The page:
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Expand chart
Data: National Weather Service; Map: Harry Stevens/Axios

An extreme winter weather event is unfolding across the Midwest on Wednesday, and by the end of the day, numerous daily and all-time temperature records will be shattered.

The big picture: An air mass that originated in the High Arctic is currently swinging across the Great Lakes, sending some air temperatures plummeting below -30°F. Combined with winds of 40 miles per hour at times, wind chills are reaching dangerous levels below -50°F, and in some cases below -60°F in parts of Minnesota, Wisconsin, Iowa, Illinois, and Michigan.

Details: Typically, when cold outbreaks hit the Midwest, meteorologists take on a reassuring demeanor, letting their audience know that this is the type of cold they've experienced before.

That's not the case this time. Here's what the NWS forecast office in Des Moines stated on Tuesday:

  • "THIS HAS THE POTENTIAL TO BE LIFE-THREATENING COLD AIR!!! This is the coldest air many of us will have ever experienced. This is not a case of 'meh, it's Iowa during winter and this cold happens.' These are record-breaking cold air temperatures, with wind chill values not seen in the 21st century in Iowa."

Depending on the location, Wednesday and Thursday are likely to be the coldest days in 20-plus years. In Chicago, the all-time record for the coldest daytime high temperature is likely to be tied or broken, with temperatures only climbing to -11°F. Similar records are in jeopardy in South Bend, Indiana, Kalamazoo, Michigan, and Rockford, Illinois.

Expand chart
Data: ThreadEx, WeatherBell; Chart: Harry Stevens/Axios

Residents of Minneapolis and Des Moines are being warned to limit their exposure to the cold to mere minutes, given the possibility of frostbite.

The climate context: This extreme weather event comes courtesy of a lobe of the polar vortex, which has swirled its way southward, out of the high Arctic, to strafe the Midwest and Northeast with a taste of the winter weather normally felt in far northern Canada.

And we're going to be seeing more of these. Even though we think of climate change as rising global temperatures, recent studies show that it could cause more frequent southward polar vortex incursions too — because as it melts Arctic sea ice, it alters the exchange of heat and moisture between the ocean and atmosphere in the Far North.

Scientists are still debating the physical drivers behind this process, and it's an area of active research.

Go deeper:

Go deeper

Updated 3 hours ago - World

In photos: Pope Francis spreads message of peace on first trip to Iraq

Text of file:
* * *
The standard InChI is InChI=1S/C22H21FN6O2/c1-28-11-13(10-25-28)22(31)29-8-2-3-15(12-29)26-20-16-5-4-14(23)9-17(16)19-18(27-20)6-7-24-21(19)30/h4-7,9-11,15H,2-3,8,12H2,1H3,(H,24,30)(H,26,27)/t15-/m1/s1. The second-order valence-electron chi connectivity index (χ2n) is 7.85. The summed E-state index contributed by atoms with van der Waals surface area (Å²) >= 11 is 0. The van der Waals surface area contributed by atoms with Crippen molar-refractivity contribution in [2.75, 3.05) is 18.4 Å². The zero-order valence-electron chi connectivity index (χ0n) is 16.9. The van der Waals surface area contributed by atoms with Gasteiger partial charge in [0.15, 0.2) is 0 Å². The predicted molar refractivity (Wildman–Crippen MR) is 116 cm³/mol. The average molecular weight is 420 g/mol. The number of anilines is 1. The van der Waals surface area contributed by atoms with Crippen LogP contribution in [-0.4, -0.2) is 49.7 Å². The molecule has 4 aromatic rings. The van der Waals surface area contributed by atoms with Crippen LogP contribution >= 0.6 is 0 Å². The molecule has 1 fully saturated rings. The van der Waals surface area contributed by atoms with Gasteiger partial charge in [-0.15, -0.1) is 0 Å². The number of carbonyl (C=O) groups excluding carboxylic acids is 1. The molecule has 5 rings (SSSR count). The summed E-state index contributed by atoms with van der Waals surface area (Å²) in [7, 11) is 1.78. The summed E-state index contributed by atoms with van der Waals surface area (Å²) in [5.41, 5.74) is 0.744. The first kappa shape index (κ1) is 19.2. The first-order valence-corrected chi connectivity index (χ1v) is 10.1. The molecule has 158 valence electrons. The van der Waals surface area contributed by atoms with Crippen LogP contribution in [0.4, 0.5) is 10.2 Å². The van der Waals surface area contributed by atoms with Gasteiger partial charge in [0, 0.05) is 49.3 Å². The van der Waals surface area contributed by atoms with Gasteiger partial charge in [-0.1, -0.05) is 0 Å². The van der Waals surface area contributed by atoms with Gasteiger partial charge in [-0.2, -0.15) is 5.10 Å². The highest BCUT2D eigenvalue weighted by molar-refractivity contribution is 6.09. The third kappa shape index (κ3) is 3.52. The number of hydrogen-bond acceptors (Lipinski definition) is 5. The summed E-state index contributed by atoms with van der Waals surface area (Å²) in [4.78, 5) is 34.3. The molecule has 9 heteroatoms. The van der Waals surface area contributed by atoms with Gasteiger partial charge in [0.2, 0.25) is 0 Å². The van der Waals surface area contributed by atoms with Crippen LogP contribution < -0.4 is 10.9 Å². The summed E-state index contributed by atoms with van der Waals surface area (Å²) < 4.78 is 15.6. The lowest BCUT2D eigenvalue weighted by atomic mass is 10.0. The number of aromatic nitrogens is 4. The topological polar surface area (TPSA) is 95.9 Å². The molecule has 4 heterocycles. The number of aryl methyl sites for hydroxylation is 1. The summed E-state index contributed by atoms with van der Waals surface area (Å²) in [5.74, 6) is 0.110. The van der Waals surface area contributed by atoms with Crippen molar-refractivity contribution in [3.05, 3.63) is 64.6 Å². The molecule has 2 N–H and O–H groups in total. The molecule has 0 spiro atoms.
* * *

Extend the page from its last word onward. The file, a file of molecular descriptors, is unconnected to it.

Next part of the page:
Pope Francis waving as he arrives near the ruins of the Syriac Catholic Church of the Immaculate Conception (al-Tahira-l-Kubra), in the old city of Iraq's northern Mosul on March 7. Photo: Vincenzo Pinto/AFP via Getty Images

Pope Francis was on Sunday visiting areas of northern Iraq once held by Islamic State militants.

Why it matters: This is the first-ever papal trip to Iraq. The purpose of Francis' four-day visit is largely intended to reassure the country's Christian minority, who were violently persecuted by ISIS, which controlled the region from 2014-2017.

Cuomo faces fresh misconduct allegations from former aides

New York Gov. Andrew Cuomo during a February press conference in New York City. Photo: Seth Wenig/Pool/AFP via Getty Images

The office of New York Gov. Andrew Cuomo (D) was on Saturday facing fresh accusations of misconduct against his staff, including further allegations of inappropriate behavior against two more women. His office denies the claims.

Driving the news: The Washington Post reported Cuomo allegedly embraced an aide when he led the U.S. Department of Housing and Urban Development and that two male staffers who worked for him in the governor's office accused him of routinely berating them "with explicit language."

In photos: Protesters rally for George Floyd ahead of Derek Chauvin's trial

Chaz Neal, a Redwing community activist, outside the Minnesota Governor's residence during a protest in support of George Floyd in St.Paul, Minnesota, on March 6. Photo: Kerem Yucel/AFP via Getty Images

Dozens of protesters were rallying outside the Minnesota governor's mansion in St Paul Saturday, urging justice for George Floyd ahead of former Minneapolis police officer Derek Chauvin's trial over the 46-year-old's death.

The big picture: Chauvin faces charges for second-degree murder and manslaughter over Floyd's death last May, which ignited massive nationwide and global protests against racism and for police reform. His trial is due to start this Monday, with jury selection procedures.

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